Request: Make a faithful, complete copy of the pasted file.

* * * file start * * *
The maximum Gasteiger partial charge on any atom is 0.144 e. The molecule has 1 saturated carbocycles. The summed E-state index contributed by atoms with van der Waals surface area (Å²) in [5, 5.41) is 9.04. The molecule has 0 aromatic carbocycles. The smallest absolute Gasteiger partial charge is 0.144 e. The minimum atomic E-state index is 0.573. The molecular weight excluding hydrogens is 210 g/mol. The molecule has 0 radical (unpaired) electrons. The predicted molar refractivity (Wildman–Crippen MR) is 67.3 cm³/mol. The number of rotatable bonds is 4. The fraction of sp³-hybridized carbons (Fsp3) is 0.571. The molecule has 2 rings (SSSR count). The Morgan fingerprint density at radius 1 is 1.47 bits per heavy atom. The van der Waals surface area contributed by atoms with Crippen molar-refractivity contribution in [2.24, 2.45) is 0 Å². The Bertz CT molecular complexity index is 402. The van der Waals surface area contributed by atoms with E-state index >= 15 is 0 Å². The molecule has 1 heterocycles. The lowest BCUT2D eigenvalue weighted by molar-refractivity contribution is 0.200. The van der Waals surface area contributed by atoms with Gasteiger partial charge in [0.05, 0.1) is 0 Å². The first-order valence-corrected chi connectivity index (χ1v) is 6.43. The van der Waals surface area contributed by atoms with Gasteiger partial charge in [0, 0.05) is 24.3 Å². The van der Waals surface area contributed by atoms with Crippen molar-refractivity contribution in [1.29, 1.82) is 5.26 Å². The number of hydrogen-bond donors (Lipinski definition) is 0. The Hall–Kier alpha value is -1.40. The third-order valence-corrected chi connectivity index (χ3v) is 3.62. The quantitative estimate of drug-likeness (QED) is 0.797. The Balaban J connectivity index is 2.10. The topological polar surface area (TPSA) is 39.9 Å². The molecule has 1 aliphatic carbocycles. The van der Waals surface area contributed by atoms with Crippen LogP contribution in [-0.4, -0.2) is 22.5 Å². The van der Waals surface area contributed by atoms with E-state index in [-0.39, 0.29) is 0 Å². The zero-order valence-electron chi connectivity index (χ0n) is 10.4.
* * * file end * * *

The maximum Gasteiger partial charge on any atom is 0.144 e. The molecule has 1 saturated carbocycles. The summed E-state index contributed by atoms with van der Waals surface area (Å²) in [5, 5.41) is 9.04. The molecule has 0 aromatic carbocycles. The smallest absolute Gasteiger partial charge is 0.144 e. The minimum atomic E-state index is 0.573. The molecular weight excluding hydrogens is 210 g/mol. The molecule has 0 radical (unpaired) electrons. The predicted molar refractivity (Wildman–Crippen MR) is 67.3 cm³/mol. The number of rotatable bonds is 4. The fraction of sp³-hybridized carbons (Fsp3) is 0.571. The molecule has 2 rings (SSSR count). The Morgan fingerprint density at radius 1 is 1.47 bits per heavy atom. The van der Waals surface area contributed by atoms with Crippen molar-refractivity contribution in [2.24, 2.45) is 0 Å². The Bertz CT molecular complexity index is 402. The van der Waals surface area contributed by atoms with E-state index >= 15 is 0 Å². The molecule has 1 heterocycles. The lowest BCUT2D eigenvalue weighted by molar-refractivity contribution is 0.200. The van der Waals surface area contributed by atoms with Gasteiger partial charge in [0.05, 0.1) is 0 Å². The first-order valence-corrected chi connectivity index (χ1v) is 6.43. The van der Waals surface area contributed by atoms with Gasteiger partial charge in [0, 0.05) is 24.3 Å². The van der Waals surface area contributed by atoms with Crippen molar-refractivity contribution in [1.29, 1.82) is 5.26 Å². The number of hydrogen-bond donors (Lipinski definition) is 0. The Hall–Kier alpha value is -1.40. The third-order valence-corrected chi connectivity index (χ3v) is 3.62. The quantitative estimate of drug-likeness (QED) is 0.797. The Balaban J connectivity index is 2.10. The topological polar surface area (TPSA) is 39.9 Å². The molecule has 1 aliphatic carbocycles. The van der Waals surface area contributed by atoms with Crippen LogP contribution in [-0.4, -0.2) is 22.5 Å². The van der Waals surface area contributed by atoms with E-state index in [-0.39, 0.29) is 0 Å². The zero-order valence-electron chi connectivity index (χ0n) is 10.4.